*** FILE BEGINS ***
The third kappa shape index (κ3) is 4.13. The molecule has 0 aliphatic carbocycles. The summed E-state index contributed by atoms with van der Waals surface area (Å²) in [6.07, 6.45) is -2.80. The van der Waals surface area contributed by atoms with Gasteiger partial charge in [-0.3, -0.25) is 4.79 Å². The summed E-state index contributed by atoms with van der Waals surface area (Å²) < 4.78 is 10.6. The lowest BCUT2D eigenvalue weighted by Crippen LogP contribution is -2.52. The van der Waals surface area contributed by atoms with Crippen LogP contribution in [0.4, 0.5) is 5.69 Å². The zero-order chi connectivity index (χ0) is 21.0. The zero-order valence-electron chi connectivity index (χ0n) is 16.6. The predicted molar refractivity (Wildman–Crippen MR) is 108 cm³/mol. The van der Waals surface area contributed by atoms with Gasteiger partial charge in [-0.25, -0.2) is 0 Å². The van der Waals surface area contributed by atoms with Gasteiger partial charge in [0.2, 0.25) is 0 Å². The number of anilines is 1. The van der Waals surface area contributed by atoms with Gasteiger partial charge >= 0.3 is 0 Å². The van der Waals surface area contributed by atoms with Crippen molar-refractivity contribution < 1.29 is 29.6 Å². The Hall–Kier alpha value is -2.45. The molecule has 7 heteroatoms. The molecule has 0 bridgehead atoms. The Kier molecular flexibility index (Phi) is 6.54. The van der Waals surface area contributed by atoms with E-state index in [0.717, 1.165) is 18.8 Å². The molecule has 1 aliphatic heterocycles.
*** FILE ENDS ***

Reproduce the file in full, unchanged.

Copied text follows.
The third kappa shape index (κ3) is 4.13. The molecule has 0 aliphatic carbocycles. The summed E-state index contributed by atoms with van der Waals surface area (Å²) in [6.07, 6.45) is -2.80. The van der Waals surface area contributed by atoms with Gasteiger partial charge in [-0.3, -0.25) is 4.79 Å². The summed E-state index contributed by atoms with van der Waals surface area (Å²) < 4.78 is 10.6. The lowest BCUT2D eigenvalue weighted by Crippen LogP contribution is -2.52. The van der Waals surface area contributed by atoms with Crippen LogP contribution in [0.4, 0.5) is 5.69 Å². The zero-order chi connectivity index (χ0) is 21.0. The zero-order valence-electron chi connectivity index (χ0n) is 16.6. The predicted molar refractivity (Wildman–Crippen MR) is 108 cm³/mol. The van der Waals surface area contributed by atoms with Gasteiger partial charge in [-0.25, -0.2) is 0 Å². The van der Waals surface area contributed by atoms with Gasteiger partial charge in [0.2, 0.25) is 0 Å². The number of anilines is 1. The van der Waals surface area contributed by atoms with Gasteiger partial charge >= 0.3 is 0 Å². The van der Waals surface area contributed by atoms with Crippen molar-refractivity contribution < 1.29 is 29.6 Å². The Hall–Kier alpha value is -2.45. The molecule has 7 heteroatoms. The molecule has 0 bridgehead atoms. The Kier molecular flexibility index (Phi) is 6.54. The van der Waals surface area contributed by atoms with E-state index in [0.717, 1.165) is 18.8 Å². The molecule has 1 aliphatic heterocycles.